White House acting Chief of Staff Mick Mulvaney thinks the impeachment process will turn into a huge political victory for President Trump, according to a new report.
In a senior staff meeting last week, Mulvaney reportedly said he believes the president could win 45 states in 2020, three sources who heard his prediction told Axios, noting that “he wasn’t joking or even exaggerating.”
- Mulvaney also believes that the longer the impeachment process drags on, the better it is, politically, for Trump, these sources added.
- Mulvaney did not stipulate which 5 states he thought Trump would still lose when he made these comments, a source who heard them said.
- His view appears to be based more on instinct than polling data. I have seen no polling that supports his prediction, and at this early stage, responsible polling analysts are extremely wary of predicting which party will benefit more from impeachment in 2020.
- But it's possible Mulvaney is echoing the ebullience emanating from the Trump campaign. They are raising breathtaking sums online by telling supporters to give money to help Trump fight the Democrats trying to impeach him. (Axios)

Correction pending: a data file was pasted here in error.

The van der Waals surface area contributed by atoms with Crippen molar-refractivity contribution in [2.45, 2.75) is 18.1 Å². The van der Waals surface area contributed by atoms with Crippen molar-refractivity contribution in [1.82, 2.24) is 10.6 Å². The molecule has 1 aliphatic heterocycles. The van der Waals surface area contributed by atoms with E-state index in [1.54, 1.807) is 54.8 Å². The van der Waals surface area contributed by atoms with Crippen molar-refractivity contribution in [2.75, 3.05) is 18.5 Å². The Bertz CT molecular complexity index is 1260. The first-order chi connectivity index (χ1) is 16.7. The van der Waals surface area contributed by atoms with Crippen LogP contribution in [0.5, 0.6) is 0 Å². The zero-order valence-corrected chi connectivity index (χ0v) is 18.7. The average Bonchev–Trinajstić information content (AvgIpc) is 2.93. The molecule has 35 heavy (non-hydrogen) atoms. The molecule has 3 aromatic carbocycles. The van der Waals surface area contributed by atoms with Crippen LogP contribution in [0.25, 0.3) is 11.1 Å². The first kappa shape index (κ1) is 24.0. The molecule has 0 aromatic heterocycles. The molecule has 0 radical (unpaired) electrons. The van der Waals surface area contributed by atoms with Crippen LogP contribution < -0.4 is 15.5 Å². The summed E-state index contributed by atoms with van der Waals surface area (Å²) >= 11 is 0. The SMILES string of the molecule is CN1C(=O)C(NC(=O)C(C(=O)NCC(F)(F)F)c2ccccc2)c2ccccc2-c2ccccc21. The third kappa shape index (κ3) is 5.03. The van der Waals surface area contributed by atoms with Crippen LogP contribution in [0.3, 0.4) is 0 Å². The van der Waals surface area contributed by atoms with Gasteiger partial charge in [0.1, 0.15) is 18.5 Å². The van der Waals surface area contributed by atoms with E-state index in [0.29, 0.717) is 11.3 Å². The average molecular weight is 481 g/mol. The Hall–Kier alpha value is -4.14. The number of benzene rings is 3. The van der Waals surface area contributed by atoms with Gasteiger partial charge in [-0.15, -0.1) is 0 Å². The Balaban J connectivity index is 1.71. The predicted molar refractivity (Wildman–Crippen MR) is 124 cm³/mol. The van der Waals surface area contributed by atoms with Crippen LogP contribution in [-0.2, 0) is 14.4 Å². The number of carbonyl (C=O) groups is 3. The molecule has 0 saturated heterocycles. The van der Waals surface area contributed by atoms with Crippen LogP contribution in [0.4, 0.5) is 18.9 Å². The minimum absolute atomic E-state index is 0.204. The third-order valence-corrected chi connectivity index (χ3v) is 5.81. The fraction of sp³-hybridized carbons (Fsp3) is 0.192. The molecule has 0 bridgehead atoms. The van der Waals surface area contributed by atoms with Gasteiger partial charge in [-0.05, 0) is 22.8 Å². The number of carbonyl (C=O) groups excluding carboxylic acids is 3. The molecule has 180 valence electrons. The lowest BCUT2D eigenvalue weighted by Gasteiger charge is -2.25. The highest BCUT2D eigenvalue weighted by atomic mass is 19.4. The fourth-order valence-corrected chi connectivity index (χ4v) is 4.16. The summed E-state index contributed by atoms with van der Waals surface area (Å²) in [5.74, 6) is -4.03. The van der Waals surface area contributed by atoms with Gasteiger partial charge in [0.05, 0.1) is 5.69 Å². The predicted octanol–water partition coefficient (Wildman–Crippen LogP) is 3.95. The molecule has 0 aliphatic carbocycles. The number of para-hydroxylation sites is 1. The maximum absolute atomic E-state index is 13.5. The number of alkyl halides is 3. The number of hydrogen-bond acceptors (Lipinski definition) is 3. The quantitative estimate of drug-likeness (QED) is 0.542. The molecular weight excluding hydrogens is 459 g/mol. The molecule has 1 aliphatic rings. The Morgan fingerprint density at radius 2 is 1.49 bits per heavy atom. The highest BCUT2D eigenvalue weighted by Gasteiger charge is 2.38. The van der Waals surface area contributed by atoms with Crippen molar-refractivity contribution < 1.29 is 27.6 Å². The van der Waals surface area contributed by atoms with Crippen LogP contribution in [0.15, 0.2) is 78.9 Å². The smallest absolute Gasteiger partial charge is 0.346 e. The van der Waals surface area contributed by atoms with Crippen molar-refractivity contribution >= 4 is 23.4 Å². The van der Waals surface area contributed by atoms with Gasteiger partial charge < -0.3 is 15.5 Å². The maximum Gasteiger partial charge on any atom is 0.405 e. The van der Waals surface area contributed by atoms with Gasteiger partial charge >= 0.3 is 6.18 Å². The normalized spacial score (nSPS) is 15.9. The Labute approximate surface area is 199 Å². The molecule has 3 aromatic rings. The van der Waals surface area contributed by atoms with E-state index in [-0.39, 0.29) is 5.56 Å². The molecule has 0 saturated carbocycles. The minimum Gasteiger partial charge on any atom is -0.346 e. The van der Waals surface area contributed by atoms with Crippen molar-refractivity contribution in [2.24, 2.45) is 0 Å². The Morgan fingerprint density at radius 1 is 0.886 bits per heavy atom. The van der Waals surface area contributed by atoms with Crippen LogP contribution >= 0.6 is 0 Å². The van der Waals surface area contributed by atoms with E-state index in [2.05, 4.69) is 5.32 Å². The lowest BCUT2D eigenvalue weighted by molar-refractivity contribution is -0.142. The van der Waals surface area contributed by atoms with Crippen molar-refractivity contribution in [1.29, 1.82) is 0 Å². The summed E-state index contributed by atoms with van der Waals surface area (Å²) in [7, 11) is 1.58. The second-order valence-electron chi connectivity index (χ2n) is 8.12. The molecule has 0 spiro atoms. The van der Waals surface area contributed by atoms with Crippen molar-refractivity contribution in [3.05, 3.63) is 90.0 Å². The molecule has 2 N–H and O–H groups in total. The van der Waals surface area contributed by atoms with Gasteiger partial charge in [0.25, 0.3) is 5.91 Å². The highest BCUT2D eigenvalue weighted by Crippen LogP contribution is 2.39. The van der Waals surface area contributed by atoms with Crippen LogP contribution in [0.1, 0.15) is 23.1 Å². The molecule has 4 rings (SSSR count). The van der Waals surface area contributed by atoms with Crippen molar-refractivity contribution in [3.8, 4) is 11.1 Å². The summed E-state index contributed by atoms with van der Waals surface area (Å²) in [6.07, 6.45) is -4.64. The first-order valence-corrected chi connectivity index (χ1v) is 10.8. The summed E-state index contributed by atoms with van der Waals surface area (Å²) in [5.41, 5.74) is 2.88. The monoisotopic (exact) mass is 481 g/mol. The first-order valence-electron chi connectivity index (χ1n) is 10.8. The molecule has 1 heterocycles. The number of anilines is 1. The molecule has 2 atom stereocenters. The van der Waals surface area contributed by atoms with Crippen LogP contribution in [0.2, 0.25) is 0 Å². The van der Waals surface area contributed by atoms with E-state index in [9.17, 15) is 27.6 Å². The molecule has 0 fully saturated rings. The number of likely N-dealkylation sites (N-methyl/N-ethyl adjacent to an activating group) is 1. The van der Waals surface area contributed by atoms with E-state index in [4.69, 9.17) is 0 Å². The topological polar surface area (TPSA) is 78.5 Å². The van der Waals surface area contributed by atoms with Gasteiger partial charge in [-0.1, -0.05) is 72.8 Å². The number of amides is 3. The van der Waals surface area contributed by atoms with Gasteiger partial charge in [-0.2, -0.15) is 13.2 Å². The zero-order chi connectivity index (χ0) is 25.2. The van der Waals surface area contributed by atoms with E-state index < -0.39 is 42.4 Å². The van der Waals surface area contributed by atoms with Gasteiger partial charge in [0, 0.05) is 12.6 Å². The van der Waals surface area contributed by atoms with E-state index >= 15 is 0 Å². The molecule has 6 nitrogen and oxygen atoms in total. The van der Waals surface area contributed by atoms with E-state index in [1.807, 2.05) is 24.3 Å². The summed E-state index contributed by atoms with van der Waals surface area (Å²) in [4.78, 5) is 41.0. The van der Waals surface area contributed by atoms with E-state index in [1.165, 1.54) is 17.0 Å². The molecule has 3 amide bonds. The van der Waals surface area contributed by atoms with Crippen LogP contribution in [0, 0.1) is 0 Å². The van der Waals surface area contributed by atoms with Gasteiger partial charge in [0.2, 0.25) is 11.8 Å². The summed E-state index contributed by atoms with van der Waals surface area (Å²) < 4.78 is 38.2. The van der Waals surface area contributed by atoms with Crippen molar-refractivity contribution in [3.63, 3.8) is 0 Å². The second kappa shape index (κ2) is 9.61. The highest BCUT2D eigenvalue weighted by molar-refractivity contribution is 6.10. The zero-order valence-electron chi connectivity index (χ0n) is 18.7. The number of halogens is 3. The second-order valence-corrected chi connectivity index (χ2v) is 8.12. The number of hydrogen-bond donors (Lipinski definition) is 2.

SCOOP: Mick Mulvaney has said in numerous recent meetings that he thinks Trump could win 45 states in 2020 after the impeachment process — a magnitude of landslide that few if any pollsters would dare predict. https://t.co/eUAWNUa5MW— Axios (@axios) October 6, 2019
While the reports makes clear that "Mulvaney's view is far from a consensus in Trump's orbit," many Republicans believe the fundraising surge is a good sign for the GOP about where voters stand on impeachment. Brad Parscale, Trump's re-election campaign manager, said "the sudden flood of donations to President Trump’s reelection effort provides undeniable evidence that this impeachment gambit represents a massive miscalculation."
Indeed, in Michigan, the impeachment push is already backfiring among voters. And polling shows Trump's approval rating has jumped to its highest level of 2019.
Still, as Julian Zelizer, a professor of history and public affairs at Princeton University, told ABC News recently, "impeachment is unpredictable" and no one knows at this point how the chips will fall.